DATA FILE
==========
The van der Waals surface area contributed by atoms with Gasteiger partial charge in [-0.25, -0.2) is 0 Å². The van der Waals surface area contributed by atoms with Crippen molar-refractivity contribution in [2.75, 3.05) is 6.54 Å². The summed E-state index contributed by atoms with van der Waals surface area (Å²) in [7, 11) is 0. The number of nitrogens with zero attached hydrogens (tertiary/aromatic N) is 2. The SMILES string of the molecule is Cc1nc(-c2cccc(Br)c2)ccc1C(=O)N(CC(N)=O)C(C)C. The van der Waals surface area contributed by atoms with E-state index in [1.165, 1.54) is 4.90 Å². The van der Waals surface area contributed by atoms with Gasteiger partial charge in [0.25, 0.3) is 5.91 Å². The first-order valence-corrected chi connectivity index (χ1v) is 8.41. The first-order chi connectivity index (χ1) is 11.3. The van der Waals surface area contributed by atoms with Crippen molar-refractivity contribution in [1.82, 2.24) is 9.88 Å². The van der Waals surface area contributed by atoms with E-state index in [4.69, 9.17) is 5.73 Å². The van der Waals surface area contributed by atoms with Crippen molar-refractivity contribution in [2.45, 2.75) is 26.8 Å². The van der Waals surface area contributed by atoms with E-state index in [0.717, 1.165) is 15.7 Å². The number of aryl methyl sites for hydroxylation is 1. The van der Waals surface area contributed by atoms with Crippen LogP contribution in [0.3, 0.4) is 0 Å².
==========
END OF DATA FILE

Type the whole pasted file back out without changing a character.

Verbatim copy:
The van der Waals surface area contributed by atoms with Gasteiger partial charge in [-0.25, -0.2) is 0 Å². The van der Waals surface area contributed by atoms with Crippen molar-refractivity contribution in [2.75, 3.05) is 6.54 Å². The summed E-state index contributed by atoms with van der Waals surface area (Å²) in [7, 11) is 0. The number of nitrogens with zero attached hydrogens (tertiary/aromatic N) is 2. The SMILES string of the molecule is Cc1nc(-c2cccc(Br)c2)ccc1C(=O)N(CC(N)=O)C(C)C. The van der Waals surface area contributed by atoms with E-state index in [1.165, 1.54) is 4.90 Å². The van der Waals surface area contributed by atoms with Gasteiger partial charge in [0.25, 0.3) is 5.91 Å². The first-order valence-corrected chi connectivity index (χ1v) is 8.41. The first-order chi connectivity index (χ1) is 11.3. The van der Waals surface area contributed by atoms with Crippen molar-refractivity contribution in [1.82, 2.24) is 9.88 Å². The van der Waals surface area contributed by atoms with E-state index in [4.69, 9.17) is 5.73 Å². The van der Waals surface area contributed by atoms with Crippen molar-refractivity contribution in [2.45, 2.75) is 26.8 Å². The van der Waals surface area contributed by atoms with E-state index in [0.717, 1.165) is 15.7 Å². The number of aryl methyl sites for hydroxylation is 1. The van der Waals surface area contributed by atoms with Crippen LogP contribution in [0.3, 0.4) is 0 Å².